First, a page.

1. Nobody needs to know the answer to this question
  2. It’s not nearly specific enough.
  3. It is difficult to learn from these questions.
  4. It drives away experts

If you look at these problems, it should be immediately obvious that #1 doesn’t apply here. If we’re being honest with ourselves, nobody needs to know the answer to anything on SF&F. Unlike most other Stack sites, questions on SF&F rarely solve real problems. Rather, people ask and answer questions here purely because the topic interests them, and they want to know things. That also knocks out #3 –  we learn from any question that gets an answer – and #4 – experts come here specifically because they enjoy sharing their science fiction/fantasy knowledge.

That leaves us with #2: most of these questions are not specific enough. What does this mean, though? According to Jeff’s post, the problem with non-specificity is that it leaves the question too open for interpretation. As he puts it:

Where will the fight be, in what location? Underwater, or on land? What are the rules of the fight so we can determine a victor? Will it be to the death, or under some type of points system? Can they be trained specifically to fight by trainers, or are they completely on their own? Without any kind of scope, every answer can make any assumptions they like — and there will assuredly be hundreds, all different.

As it turns out, we can take some guidance from this bit, and apply it to questions asked here. The goal, then is to find a way to determine if a question is “specific” enough to be answered.  There have been several meta discussions about this topic, and the consensus has been that these kind of questions are on topic and answerable if they meet the one basic guideline:

Can we answer this question objectively, based solely on in-canon information?

In other words, if we have to guess what would happen, or speculate what would happen – even if we think we have enough information to do so – the question is off-topic. In particular, it’s not good enough to have all of the “stats” available for a fantasy match up, because we’re talking about fantasy universes. Anything could happen in such a universe, up to and including the laws of physics being different, so we can never assume anything to be true unless we’ve seen evidence of it. In the majority of cases, that means that the determination about potential Gorilla vs. Shark questions boils down to this:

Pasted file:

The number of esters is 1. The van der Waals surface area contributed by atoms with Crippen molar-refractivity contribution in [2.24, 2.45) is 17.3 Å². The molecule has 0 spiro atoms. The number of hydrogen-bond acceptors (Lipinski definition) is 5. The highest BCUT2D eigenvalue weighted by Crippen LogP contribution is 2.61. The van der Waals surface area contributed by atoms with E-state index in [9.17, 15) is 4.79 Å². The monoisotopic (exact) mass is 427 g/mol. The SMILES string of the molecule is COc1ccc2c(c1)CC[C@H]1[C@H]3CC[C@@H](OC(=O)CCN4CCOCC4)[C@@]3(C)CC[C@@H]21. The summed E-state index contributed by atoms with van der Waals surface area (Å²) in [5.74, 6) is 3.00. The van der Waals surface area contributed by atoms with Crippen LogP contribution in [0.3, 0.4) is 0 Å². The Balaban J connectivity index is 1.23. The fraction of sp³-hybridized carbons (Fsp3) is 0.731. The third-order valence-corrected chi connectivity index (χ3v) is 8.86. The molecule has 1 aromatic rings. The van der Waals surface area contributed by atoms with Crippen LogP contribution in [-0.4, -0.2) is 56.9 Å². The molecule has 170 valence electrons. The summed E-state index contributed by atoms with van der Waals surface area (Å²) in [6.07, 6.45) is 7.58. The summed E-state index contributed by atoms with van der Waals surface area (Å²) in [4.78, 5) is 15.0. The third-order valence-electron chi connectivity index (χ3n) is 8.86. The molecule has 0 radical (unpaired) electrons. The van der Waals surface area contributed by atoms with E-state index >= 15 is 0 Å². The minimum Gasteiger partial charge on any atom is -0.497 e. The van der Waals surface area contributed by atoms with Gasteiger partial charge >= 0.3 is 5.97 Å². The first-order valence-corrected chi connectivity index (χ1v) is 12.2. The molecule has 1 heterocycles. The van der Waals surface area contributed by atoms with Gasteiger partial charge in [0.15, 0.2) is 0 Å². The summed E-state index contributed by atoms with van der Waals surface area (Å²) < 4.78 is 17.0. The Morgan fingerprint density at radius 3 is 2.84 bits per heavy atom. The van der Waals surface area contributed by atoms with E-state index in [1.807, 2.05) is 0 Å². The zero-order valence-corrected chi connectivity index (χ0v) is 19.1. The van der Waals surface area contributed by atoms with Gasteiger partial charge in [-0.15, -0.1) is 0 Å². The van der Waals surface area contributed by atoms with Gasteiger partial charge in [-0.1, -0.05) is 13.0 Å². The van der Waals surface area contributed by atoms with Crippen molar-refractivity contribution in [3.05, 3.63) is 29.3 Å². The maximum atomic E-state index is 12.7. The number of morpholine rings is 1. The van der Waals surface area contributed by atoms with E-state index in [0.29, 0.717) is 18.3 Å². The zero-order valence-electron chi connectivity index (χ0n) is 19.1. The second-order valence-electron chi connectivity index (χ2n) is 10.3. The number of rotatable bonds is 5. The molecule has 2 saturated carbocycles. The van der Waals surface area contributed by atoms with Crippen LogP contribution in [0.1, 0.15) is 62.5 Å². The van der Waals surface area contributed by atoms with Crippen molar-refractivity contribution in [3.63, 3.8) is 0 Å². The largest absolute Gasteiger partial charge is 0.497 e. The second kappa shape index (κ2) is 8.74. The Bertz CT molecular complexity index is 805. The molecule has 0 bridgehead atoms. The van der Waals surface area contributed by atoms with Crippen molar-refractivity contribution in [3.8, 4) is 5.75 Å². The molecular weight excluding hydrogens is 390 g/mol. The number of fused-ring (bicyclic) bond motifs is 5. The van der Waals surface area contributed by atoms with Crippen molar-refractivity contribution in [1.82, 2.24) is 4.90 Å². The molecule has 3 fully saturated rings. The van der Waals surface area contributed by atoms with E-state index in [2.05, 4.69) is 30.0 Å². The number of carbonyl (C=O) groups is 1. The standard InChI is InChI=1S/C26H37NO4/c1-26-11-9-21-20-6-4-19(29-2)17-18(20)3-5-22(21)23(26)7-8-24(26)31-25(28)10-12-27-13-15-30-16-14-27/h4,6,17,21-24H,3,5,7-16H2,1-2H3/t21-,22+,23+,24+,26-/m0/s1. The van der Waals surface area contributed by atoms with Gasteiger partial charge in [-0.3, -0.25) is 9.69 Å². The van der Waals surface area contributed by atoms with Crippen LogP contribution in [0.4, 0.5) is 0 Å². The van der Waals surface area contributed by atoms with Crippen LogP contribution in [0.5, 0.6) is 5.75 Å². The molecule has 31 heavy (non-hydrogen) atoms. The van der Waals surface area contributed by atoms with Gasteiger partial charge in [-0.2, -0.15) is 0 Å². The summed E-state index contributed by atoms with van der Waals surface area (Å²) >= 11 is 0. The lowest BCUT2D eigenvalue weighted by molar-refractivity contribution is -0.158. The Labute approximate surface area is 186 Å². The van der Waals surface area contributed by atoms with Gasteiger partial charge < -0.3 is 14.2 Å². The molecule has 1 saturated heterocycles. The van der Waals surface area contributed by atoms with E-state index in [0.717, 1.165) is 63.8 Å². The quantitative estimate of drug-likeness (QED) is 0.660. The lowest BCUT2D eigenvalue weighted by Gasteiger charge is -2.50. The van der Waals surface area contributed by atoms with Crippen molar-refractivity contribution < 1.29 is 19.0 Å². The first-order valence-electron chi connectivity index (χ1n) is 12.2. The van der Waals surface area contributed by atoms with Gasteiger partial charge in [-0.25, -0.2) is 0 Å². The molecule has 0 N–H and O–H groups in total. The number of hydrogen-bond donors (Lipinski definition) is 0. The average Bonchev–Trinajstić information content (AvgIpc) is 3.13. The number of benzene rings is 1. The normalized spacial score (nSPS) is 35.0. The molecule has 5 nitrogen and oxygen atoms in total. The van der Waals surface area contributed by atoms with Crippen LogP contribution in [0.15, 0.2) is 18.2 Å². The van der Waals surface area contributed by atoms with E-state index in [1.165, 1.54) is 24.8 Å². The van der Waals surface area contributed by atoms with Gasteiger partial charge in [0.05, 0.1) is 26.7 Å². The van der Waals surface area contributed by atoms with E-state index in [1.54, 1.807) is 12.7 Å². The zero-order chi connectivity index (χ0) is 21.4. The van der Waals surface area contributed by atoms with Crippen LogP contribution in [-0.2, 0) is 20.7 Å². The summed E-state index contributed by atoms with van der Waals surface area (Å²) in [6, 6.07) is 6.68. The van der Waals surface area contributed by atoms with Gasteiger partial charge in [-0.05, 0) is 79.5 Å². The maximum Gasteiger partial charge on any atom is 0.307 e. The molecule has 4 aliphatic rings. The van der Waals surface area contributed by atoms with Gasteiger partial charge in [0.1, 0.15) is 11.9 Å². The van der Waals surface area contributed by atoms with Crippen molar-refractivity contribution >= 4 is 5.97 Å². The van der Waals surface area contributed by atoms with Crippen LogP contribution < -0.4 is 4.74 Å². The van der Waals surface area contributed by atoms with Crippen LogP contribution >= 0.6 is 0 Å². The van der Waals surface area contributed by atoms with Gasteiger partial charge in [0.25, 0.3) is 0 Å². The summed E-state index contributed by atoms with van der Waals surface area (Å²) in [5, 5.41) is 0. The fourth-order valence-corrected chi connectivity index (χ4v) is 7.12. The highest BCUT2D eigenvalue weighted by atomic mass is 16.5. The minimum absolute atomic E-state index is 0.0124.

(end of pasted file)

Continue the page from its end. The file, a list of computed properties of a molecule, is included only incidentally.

Has this fight/race/confrontation/etc actually happened, and what was the outcome.

(This is not a hard and fast rule — there are cases where we can predict the outcome with very high confidence — but they are rare.)

What Makes A Bad Question?

So, we have a good rule, but it sounds like the only way to know if a question is on-topic is to either know the answer, or even worse, to know for a fact that there is no answer. That’s obviously sub-optimal, as it rules out a huge fraction of the community from being able to moderate those questions. Fortunately, there are a couple of rules of thumb that will help weed out the worst such questions, with pretty good accuracy. (There will always be mistakes, of course, but that’s why we have meta.) The following types of questions almost always turn out to be off-topic:

Totally Different Universes

Does the question ask for a match-up between fictional characters from two completely different universes? (This includes a match-up in the “Real world.”) If the match up cannot possibly happen because the characters never coexist, the question is off-topic. Sure, it seems trivial to ask “Could The Hulk beat up Floyd Mayweather?”, but as far as we know, Earth-616 has no Floyd Mayweather, so who knows?

This is probably the biggest category of real Gorilla vs Shark questions in SF&F. For example, A fight between Dr Manhattan and Electro from spiderman [closed] was closed, properly, because those two characters will never meet. Similarly, Can a lightsaber be stopped by captain America’s shield? [on hold] asks about a confrontation that can’t really happen. Note that we can probably make a really good guess what would happen in the latter case, based on other things that have happened in the respective universes. But that’s not enough — there is no canon answer to this question, so it’s off topic. And note that it doesn’t just apply to fight between fictional charactersIs a warp drive better than a hyperdrive? [closed] is also closed, because Star Trek and Star Wars just do not coexist.

Known Never to Have Happened